> > Cyclic Quadrilateral and Intersecting / Non-intersecting Circles

# Cyclic Quadrilateral and Intersecting / Non-intersecting Circles

We all have played (and many still play) games where participants (children and adults alike) were made to sit in the formation of a circle and different games like Cat and Mouse, Passing the Parcel, etc. were played. Well, the Mathematical games involving geometrical figures like a quadrilateral, are no less fun. Let us know more!

### Suggested Videos

Introduction to Circle
Where did Pi Come From?
Common Tangents to Two Circles I

## What is a Cyclic Quadrilateral?

A Cyclic Quadrilateral is a four-sided figure whose all four vertices lie on the circle. In other words, it is a quadrilateral whose all four vertices touch the circle.

[Source: BBC]

### Observation

• The sum of opposite angles of a cyclic quadrilateral is 180º.
• The sum of opposite angles of a cyclic quadrilateral is equal to the sum of other two opposite angles.
• These observations hold TRUE for any shape of a cyclic quadrilateral.

In the figure given above, ABCD is a cyclic quadrilateral. O is any point inside this quadrilateral joined by line segments to vertices B and D. We make the following observations: –

1. $$\angle$$ DCB = ($$\angle$$ DOB) / 2
2. $$\angle$$ DAB = ($$\angle$$ BOD) / 2

### Reason

The angle subtended by a chord at the centre of the circle is twice the angle subtended by the same arc at any other point. Adding equations (a) and (b), we get: –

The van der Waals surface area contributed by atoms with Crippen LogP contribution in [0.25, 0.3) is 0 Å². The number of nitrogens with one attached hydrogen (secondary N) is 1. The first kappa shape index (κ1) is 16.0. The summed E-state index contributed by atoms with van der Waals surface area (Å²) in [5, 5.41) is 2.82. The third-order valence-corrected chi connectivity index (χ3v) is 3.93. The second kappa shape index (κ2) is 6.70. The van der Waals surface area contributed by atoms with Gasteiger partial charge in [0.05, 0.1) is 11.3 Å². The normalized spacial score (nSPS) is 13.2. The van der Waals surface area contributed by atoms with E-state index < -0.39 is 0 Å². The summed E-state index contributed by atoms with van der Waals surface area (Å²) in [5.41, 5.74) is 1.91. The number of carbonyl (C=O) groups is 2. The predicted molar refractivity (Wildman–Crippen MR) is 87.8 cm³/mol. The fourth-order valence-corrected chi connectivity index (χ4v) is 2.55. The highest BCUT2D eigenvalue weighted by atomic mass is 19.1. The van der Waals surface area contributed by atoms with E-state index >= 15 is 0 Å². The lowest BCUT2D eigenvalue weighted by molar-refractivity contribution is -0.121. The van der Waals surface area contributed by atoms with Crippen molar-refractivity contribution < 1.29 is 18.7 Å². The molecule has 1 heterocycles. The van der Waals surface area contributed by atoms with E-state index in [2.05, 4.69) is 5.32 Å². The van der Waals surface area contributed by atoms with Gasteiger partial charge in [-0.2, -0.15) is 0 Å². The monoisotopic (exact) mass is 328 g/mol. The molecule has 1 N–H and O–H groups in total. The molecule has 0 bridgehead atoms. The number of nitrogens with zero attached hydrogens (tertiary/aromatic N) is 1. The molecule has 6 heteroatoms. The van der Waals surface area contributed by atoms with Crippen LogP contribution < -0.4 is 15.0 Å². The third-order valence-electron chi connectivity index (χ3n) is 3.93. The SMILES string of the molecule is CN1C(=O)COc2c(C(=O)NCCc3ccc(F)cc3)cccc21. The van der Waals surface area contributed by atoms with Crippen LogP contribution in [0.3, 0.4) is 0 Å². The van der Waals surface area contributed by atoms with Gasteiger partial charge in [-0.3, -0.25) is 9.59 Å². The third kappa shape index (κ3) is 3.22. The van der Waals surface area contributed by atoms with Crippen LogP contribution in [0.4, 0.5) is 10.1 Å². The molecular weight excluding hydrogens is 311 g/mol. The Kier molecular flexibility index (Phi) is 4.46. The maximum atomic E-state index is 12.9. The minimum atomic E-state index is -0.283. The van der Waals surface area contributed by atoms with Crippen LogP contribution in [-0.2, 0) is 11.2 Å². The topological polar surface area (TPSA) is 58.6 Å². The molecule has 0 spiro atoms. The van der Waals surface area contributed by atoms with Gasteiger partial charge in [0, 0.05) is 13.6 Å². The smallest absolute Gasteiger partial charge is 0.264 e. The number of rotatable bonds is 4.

$$\angle$$ DCB +$$\angle$$ DAB = ($$\angle$$ DOB +$$\angle$$ BOD) / 2 — (c)

Looking at the figure, it is clear that the sum of angles about point O {forming the R.H.S. of equation (c)} is 360º. Therefore,$$\angle$$ DCB +$$\angle$$ DAB = 360 / 2 = 180 º. And similarly,$$\angle$$ ABC +$$\angle$$ ADC = 180º.

## Theorem 1.0

Converse Theorem: “If the sum of either pair of opposite angles of a quadrilateral is 180º, the quadrilateral is cyclic.”

[Source: ekShiksha]

To prove: $$\angle$$AEB = 60º

Proof: AB is the diameter of a circle and CD is a chord, whose length is equal to the radius of the circle. So,

CD = OA = OB = OC = OD = AB / 2 — (d)

AC and BD have been extended to meet at point E. By equation (d) we can deduce that –$$\angle$$ COD = 60º (Δ COD is an equilateral Δ). Therefore, CD subtends an angle of 30º on any other point on the circle.

$$\angle$$ CBE = 30º

Since AB is the diameter, so it subtends an angle of 90º at point C on the circle; giving:$$\angle$$ ACB = 90º =$$\angle$$ BCE (ACE is a straight line segment). In Δ ECB,$$\angle$$ BEC = 60º (Sum of all the angles of a Δ is 180º). Hence proved.

## What are Intersecting and Non-intersecting Circles?

### Terminologies

• A circle is a 2-D geometrical shape where every point when measured from its centre is at an equal distance, called the radius.
• A chord is a straight line joining any two points situated on the perimeter of a circle.
• The longest chord of the circle is the diameter; twice the length of the radius.
• A continuous piece of a circle is called an arc.

### Intersecting Circles

Now, two circles of equal or unequal radii are said to be intersecting, if any one of the following two conditions are met: